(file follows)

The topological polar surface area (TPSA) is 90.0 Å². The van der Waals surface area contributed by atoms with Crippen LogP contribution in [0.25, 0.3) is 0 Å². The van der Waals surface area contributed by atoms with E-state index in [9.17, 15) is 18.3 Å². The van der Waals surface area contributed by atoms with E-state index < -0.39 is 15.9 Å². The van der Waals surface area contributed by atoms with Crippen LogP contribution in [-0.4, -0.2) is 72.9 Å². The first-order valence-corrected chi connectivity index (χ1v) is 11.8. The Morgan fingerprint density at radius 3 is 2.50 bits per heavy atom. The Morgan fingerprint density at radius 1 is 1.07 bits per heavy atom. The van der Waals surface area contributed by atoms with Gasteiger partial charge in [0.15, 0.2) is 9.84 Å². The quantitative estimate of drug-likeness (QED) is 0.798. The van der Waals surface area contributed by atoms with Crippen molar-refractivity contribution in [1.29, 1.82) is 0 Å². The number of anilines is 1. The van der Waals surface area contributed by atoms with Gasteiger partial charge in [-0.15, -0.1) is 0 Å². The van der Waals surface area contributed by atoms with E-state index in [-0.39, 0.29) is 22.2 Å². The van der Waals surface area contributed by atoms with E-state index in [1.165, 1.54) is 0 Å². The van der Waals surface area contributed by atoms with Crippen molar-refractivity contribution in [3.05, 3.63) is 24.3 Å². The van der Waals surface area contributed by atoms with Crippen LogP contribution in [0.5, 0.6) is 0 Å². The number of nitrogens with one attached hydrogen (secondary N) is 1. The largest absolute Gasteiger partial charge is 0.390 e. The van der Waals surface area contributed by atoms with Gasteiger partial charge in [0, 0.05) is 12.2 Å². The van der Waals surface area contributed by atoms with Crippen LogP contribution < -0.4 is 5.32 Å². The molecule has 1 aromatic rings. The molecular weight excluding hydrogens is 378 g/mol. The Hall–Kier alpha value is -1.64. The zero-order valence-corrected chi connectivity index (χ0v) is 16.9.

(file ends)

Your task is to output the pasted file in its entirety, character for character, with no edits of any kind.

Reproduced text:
The topological polar surface area (TPSA) is 90.0 Å². The van der Waals surface area contributed by atoms with Crippen LogP contribution in [0.25, 0.3) is 0 Å². The van der Waals surface area contributed by atoms with E-state index in [9.17, 15) is 18.3 Å². The van der Waals surface area contributed by atoms with E-state index < -0.39 is 15.9 Å². The van der Waals surface area contributed by atoms with Crippen LogP contribution in [-0.4, -0.2) is 72.9 Å². The first-order valence-corrected chi connectivity index (χ1v) is 11.8. The Morgan fingerprint density at radius 3 is 2.50 bits per heavy atom. The Morgan fingerprint density at radius 1 is 1.07 bits per heavy atom. The van der Waals surface area contributed by atoms with Gasteiger partial charge in [0.15, 0.2) is 9.84 Å². The quantitative estimate of drug-likeness (QED) is 0.798. The van der Waals surface area contributed by atoms with Crippen molar-refractivity contribution in [1.29, 1.82) is 0 Å². The number of anilines is 1. The van der Waals surface area contributed by atoms with Gasteiger partial charge in [-0.15, -0.1) is 0 Å². The van der Waals surface area contributed by atoms with E-state index in [-0.39, 0.29) is 22.2 Å². The van der Waals surface area contributed by atoms with E-state index in [1.165, 1.54) is 0 Å². The van der Waals surface area contributed by atoms with Crippen molar-refractivity contribution in [3.05, 3.63) is 24.3 Å². The van der Waals surface area contributed by atoms with Crippen LogP contribution in [0.5, 0.6) is 0 Å². The number of nitrogens with one attached hydrogen (secondary N) is 1. The largest absolute Gasteiger partial charge is 0.390 e. The van der Waals surface area contributed by atoms with Gasteiger partial charge in [0, 0.05) is 12.2 Å². The van der Waals surface area contributed by atoms with Crippen LogP contribution < -0.4 is 5.32 Å². The molecule has 1 aromatic rings. The molecular weight excluding hydrogens is 378 g/mol. The Hall–Kier alpha value is -1.64. The zero-order valence-corrected chi connectivity index (χ0v) is 16.9.